US Army $3B Contract With Eight Firms for New Missile Defense | GD Land Sys to Upgrade 141 LAV’s for Canada | Germany’s A400M Track Record 1-8
- The US Army has contracted eight defense firms to participate in a $3 billion contract to develop new missile defense solutions for the service. Those tasked with the work include BAE Systems, Raytheon, Northrop Grumman, Dynetics, QWK Integrated Solutions, Teledyne Brown Engineering, KBRwyle Technology Solutions and Science Applications International Corporation. Under the accord, companies will design, develop, demonstrate and integrate services for the Domain 1 – Space/High Altitude and Missile Defense Program. The effort aims to facilitate research on appropriate hardware and software components to bolster US missile defenses. Completion of the work is expected for February 8, 2026.
- Canada’s Light Armored Vehicle III (LAV III) Upgrade Program will see General Dynamics Land Systems upgrade 141 Light Armored Vehicles. Valued at $308 million, the upgrades will bring the vehicles up to the latest LAV 6.0 standard, improving the vehicles’ performance and survivability while reducing long-term maintenance costs. Based on the Swiss MOWAG Piranha III, the LAV III is the third generation of light armored vehicles used by Canada’s army.
- Those who suffered property damage as a result of last October’s rogue JLENS blimp rampage will have to sue in order to get any compensation. A US Army investigation decided that “no government employees, agencies or entities were responsible or negligent” in the incident and thus would not be paying out. Disgruntled residents of Maryland and Pennsylvania will instead have to either sue the Army in federal court or pursue a state lawsuit against Raytheon. The service received 35 property damage claims after the surveillance balloon broke free of its moorings while dragging its mooring line across the two states before deflating enough to be shot down by State Troopers.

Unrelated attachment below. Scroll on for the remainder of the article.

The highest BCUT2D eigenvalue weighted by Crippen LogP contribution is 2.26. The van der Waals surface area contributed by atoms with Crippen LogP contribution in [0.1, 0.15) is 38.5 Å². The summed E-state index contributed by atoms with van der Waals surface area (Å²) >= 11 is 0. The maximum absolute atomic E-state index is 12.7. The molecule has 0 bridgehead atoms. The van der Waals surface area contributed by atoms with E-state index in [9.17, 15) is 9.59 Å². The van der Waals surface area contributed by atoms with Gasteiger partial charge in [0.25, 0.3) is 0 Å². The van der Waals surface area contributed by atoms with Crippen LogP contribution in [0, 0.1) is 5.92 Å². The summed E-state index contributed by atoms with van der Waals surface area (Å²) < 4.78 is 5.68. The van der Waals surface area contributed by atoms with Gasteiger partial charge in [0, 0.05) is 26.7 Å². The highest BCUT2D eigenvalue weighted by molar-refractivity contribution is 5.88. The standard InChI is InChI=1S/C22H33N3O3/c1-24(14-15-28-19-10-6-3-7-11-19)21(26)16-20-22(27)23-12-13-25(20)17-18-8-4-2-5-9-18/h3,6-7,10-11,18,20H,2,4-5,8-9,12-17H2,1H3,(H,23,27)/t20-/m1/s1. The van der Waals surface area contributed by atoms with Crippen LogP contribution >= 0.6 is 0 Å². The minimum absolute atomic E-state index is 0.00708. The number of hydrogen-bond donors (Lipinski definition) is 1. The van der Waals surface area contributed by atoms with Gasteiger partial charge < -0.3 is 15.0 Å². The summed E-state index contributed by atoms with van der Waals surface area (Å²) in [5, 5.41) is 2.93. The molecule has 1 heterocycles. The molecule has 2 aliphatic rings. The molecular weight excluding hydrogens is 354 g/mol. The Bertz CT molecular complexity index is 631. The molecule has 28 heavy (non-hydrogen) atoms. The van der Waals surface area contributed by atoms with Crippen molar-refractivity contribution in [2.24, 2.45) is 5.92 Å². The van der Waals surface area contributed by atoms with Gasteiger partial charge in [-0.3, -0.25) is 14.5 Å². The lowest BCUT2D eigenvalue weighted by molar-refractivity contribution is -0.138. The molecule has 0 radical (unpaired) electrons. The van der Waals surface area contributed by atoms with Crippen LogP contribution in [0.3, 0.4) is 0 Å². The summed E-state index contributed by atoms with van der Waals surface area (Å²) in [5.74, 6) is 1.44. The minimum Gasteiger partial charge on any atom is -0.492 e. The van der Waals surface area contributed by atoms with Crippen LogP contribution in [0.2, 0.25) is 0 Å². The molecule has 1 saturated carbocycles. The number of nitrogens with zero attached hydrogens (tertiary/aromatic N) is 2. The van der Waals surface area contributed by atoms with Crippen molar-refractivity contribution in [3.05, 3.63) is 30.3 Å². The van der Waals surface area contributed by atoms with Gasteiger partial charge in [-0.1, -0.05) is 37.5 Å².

- Manufacturer Embraer has been granted permission from the Brazilian government to sell pre-owned A-29 Super Tucano aircraft to Nigeria. The Nigerian Air Force said the light attack aircraft will boost their operational capabilities in tackling insurgents in the country such as Boko Haram. Three Super Tucano’s will be transferred between both nations’ airforces following the completion of legal procedures.
- Only one of eight A400M transport aircraft operated by the German military is ready for use. The disclosure comes just days after Defense Minister Ursula von der Leyen was forced to switch aircraft in Lithuania due to the aircraft experiencing an engine oil leak. Of the seven out of action, three A400Ms have broken down, two are undergoing scheduled maintenance while one more is having a retrofit. The seventh has just been delivered and is having acceptance trials. Technical problems have plagued the A400M program, putting it years behind schedule, with Germany’s share of the costs having risen to $10.2 billion from an initial estimate of $8.6 billion.
- Defense ties between the Netherlands and Germany continue, with both governments agreeing to put a German short-range air defense unit under the command of the Dutch military. The change is based on a broader agreement for a mixed German-Dutch 414 Tank Battalion, which is expected to be fully formed by 2019, according reports. Both nations are planning to jointly develop a new short-range air defense system as part of the expanded cooperation, following Berlin’s announcement last week that it was replacing its aging short-range air defense systems in order to fill a gap in capabilities.
- Saab has offered to build the world’s most modern fighter aircraft factory in India if New Delhi selects the JAS-39 Gripen E to fill an upcoming 200-250 unit fighter requirement. The company has already been in talks with nearly 100 aerospace and defense firms in India to provide components for the production of the plane which would lay the industrial base for India to design, develop and build future fighters. Rival competitor Lockheed Martin has offered to transfer the production line of their F-16 Block 70 fighter to India if selected, even though President Donald Trump’s protectionist administration may want to take a fresh look at such plans.
- North Korea has conducted their first ballistic missile test since US President Donald Trump’s tenure. Believed to be an intermediate-range Musudan-class missile rather than an ICBM, the munition landed in the Sea of Japan early on Sunday morning. The test is being viewed as a provocation to the new US administration following President Trump’s vow to get tough on the isolated dictatorship’s nuclear ambitions. The White House response so far has been measured, avoiding a chance for potential escalation, however tensions are rising with China over the planned deployment of the THAAD system in South Korea, with Beijing reportedly expelling 32 South Korean Christian missionaries from the Chinese-North Korean border in January.
- South Korea and US plan to run THAAD simulation:
Categories: Daily Rapid Fire